Vibrant hues of autumn — gold, amber and red — are heralding the season high in the Catalina Mountains this week.
The leaves of aspen and maple trees are the stars of the color show, but other trees and shrubs add to the mountains’ palette.
“This is just one more thing to love about the Santa Catalina Mountains,” said Heidi Schewel, spokeswoman for the Coronado National Forest, which includes the Catalinas. “You can start the day enjoying the desert warmth, and in a relatively short time find yourself on a mountainside surrounded by pine trees, blazing golden aspens and bursts of red maples. For some people that’s priceless.”
The expanse of colorful fall foliage might not rival what you could see in Vermont or Colorado. But here’s the thing: Those places are far away. It’s possible to reach the Catalinas’ color in a drive of about an hour up the 25-mile Catalina Highway northeast of Tucson.
At this time of year, you’ll see a fair amount of color near the highway and at pullouts along the way. But for a closer look, consider a short walk in the woods.
Here are some places for an on-foot, up-close look at autumn color:
- Bear Wallow — Drive to the 22-mile point on the Catalina Highway and watch for a right turnoff onto an unpaved road. There is no parking lot, but many leaf watchers park carefully on the side of the road after driving less than a quarter-mile. An unsigned trail leads down a slope to the bottom of the wallow. For some of the best views, follow a trail back toward the highway and walk through a large culvert under the highway to a forest with maple and aspen trees.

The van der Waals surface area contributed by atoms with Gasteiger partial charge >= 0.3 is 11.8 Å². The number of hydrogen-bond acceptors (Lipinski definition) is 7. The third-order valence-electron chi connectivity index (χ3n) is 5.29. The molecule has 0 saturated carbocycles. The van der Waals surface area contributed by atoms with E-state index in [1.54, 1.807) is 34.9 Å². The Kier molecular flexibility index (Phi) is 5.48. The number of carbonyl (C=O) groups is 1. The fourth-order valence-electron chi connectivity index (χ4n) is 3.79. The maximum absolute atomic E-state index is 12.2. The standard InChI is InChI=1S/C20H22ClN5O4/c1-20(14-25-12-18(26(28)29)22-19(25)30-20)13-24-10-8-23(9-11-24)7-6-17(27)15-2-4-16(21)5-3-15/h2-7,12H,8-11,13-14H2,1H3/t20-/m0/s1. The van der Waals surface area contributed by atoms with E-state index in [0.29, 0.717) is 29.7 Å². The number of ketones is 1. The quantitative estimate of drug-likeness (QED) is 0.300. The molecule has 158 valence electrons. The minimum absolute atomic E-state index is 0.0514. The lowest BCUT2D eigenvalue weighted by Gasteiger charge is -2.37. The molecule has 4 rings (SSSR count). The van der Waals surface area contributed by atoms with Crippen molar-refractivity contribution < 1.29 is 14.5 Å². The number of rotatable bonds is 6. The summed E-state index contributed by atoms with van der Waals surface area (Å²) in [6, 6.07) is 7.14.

- Marshall Gulch — Drive about 25 miles up the Catalina Highway to the village of Summerhaven. Drive through Summerhaven and continue south about a mile to trailheads. The Marshall Gulch Trail winds through forests that often show autumn color in October.
- Mount Lemmon area — Take Catalina Highway past mile marker 24 and watch for a right turnoff for Mount Lemmon Ski Valley, where aspen color often lasts until late October.
Contact reporter Doug Kreutz at firstname.lastname@example.org or at 573-4192. On Twitter: @DouglasKreutz